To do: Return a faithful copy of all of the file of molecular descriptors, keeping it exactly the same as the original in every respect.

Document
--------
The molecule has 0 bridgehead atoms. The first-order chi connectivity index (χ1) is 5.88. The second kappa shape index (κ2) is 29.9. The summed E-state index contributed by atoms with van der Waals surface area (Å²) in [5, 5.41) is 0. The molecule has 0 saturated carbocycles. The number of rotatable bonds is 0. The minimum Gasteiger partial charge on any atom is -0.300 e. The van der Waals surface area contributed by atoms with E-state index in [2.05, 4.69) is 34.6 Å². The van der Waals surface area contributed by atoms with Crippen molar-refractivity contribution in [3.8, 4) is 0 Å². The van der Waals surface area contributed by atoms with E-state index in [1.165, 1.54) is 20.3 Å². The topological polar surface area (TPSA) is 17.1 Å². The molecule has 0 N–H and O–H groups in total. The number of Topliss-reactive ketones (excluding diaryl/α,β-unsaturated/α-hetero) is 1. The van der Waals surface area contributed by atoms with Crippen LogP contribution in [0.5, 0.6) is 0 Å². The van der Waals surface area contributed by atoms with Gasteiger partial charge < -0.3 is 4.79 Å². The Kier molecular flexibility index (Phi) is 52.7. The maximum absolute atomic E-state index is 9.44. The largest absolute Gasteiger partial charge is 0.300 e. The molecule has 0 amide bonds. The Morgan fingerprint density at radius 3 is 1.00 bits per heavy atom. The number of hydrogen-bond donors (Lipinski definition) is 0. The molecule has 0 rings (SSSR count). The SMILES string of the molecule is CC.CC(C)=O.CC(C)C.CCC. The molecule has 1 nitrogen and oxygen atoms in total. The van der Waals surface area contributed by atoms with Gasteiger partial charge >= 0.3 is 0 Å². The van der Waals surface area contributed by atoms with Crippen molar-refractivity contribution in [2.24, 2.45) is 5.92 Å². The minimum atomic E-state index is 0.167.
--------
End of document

The molecule has 0 bridgehead atoms. The first-order chi connectivity index (χ1) is 5.88. The second kappa shape index (κ2) is 29.9. The summed E-state index contributed by atoms with van der Waals surface area (Å²) in [5, 5.41) is 0. The molecule has 0 saturated carbocycles. The number of rotatable bonds is 0. The minimum Gasteiger partial charge on any atom is -0.300 e. The van der Waals surface area contributed by atoms with E-state index in [2.05, 4.69) is 34.6 Å². The van der Waals surface area contributed by atoms with Crippen molar-refractivity contribution in [3.8, 4) is 0 Å². The van der Waals surface area contributed by atoms with E-state index in [1.165, 1.54) is 20.3 Å². The topological polar surface area (TPSA) is 17.1 Å². The molecule has 0 N–H and O–H groups in total. The number of Topliss-reactive ketones (excluding diaryl/α,β-unsaturated/α-hetero) is 1. The van der Waals surface area contributed by atoms with Crippen LogP contribution in [0.5, 0.6) is 0 Å². The van der Waals surface area contributed by atoms with Gasteiger partial charge < -0.3 is 4.79 Å². The Kier molecular flexibility index (Phi) is 52.7. The maximum absolute atomic E-state index is 9.44. The largest absolute Gasteiger partial charge is 0.300 e. The molecule has 0 amide bonds. The Morgan fingerprint density at radius 3 is 1.00 bits per heavy atom. The number of hydrogen-bond donors (Lipinski definition) is 0. The molecule has 0 rings (SSSR count). The SMILES string of the molecule is CC.CC(C)=O.CC(C)C.CCC. The molecule has 1 nitrogen and oxygen atoms in total. The van der Waals surface area contributed by atoms with Gasteiger partial charge >= 0.3 is 0 Å². The van der Waals surface area contributed by atoms with Crippen molar-refractivity contribution in [2.24, 2.45) is 5.92 Å². The minimum atomic E-state index is 0.167.